Collecting such a variety of media has allowed for Coates to bond with a variety of people, whether they be his friends or strangers next to him at the record store.


“I love talking to others about their own collections, and if our collections intersect, that opens up an infinite amount of doors in conversation,” Coates said. “The communal aspect of going to a record/movie store and standing in the same aisle as a stranger and miraculously being able to start a full fledged dialogue about some obscure thing I only ever figured I would sit at home and read books about…it’s so fun, and it makes me feel deeply connected to people where sometimes these days that’s sort of difficult to do.”


Beyond collecting tangible items like CDs and vinyl comes photography, which can be considered a completely different experience. You are able to create something yourself utilizing a form of media.


Ohio University photography major Sophia DiCuri finds herself in that niche, collecting film cameras and developing her own film. When she was 11, a friend of hers was moving and had a digital camera she wasn’t using and offered it to DiCuri. 


“It was the first camera in my collection. It was what sparked an interest,” DiCuri said. 


This trend of being given cameras in a range of conditions would continue, although she also finds herself shopping at antique stores and on Facebook Marketplace. 


“The ones given to me are more special because I feel like they hold more memories to the people close to me,” DiCuri said.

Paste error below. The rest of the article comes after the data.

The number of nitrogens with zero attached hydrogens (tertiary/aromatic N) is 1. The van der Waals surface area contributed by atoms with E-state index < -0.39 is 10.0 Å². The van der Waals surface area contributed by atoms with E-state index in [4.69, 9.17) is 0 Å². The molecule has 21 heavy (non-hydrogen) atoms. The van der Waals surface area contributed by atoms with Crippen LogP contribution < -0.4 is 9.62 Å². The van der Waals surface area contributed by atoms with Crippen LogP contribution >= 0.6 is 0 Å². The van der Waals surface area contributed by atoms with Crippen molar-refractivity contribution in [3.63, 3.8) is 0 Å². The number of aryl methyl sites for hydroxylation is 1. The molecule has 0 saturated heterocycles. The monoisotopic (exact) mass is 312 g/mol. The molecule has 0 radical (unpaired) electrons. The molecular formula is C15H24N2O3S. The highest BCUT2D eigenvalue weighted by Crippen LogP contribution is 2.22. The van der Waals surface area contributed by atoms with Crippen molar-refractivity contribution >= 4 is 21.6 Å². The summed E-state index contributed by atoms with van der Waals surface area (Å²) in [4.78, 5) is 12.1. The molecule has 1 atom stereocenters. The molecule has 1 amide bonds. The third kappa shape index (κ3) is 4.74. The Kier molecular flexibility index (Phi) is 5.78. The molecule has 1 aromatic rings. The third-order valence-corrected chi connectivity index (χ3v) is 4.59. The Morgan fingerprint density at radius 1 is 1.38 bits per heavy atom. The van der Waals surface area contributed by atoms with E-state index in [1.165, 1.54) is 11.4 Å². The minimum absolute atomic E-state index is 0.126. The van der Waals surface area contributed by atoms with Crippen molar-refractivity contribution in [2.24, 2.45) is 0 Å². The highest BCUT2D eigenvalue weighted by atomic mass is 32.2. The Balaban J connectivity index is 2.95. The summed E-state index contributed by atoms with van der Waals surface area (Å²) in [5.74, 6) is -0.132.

A major appeal of tangible media is the memories that are associated with them. It can be more sentimental than just having a friend or family member send you a picture via text message or social media. 


“I am constantly trying to learn more about the inner workings of both film and digital cameras,” DiCuri said. “I think the older they are, the more interesting, technology has changed so much over the years and it is still such a new media.”


Most of the media we’re now collecting hasn’t been around for more than a century, but still has a feeling of being before our time. Tangible media also has a nostalgic factor to it, as some Gen-Z members remember CDs and VHS tapes from childhood. Seeing something from our more carefree, younger days will always be a potential selling point. It’ll always remind us of those specific memories every time we look at it. 


When it comes to collecting vinyl records, not all of us have that same nostalgic connection, so what draws us to that? Acierno weighed in: “I think the special care and attention of physical media, especially vinyl, allows us the opportunity to appreciate and hear an album deliberately and with purpose.”


No one in my family collected vinyl while I was growing up, yet I still find myself interested, whereas with CDs, I remember my parents listening to them in the car or the five disc CD player in the living room. 


Even if the general public isn’t completely on track with tangible media, the people around us have far more influence on our interests. This also ranges in complexity of the media – film cameras take a very specific skill and niche, whereas collecting CDs can be done by anyone who has a car with a CD player. 


The digital age is always changing and growing, but we may be slowly returning to what we once knew best as a form of solace and comfort. 

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Hi! I’m Catie Pusateri, A Magazine’s editor-in-chief. My staff and I are committed to bringing you the most important and entertaining news from the realms of fashion, beauty and culture. We are full-time students and hard-working journalists. While we get support from the student media fee and earned revenue such as advertising, both of those continue to decline. Your generous gift of any amount will help enhance our student experience as we grow into working professionals. Please go here to donate to A Magazine.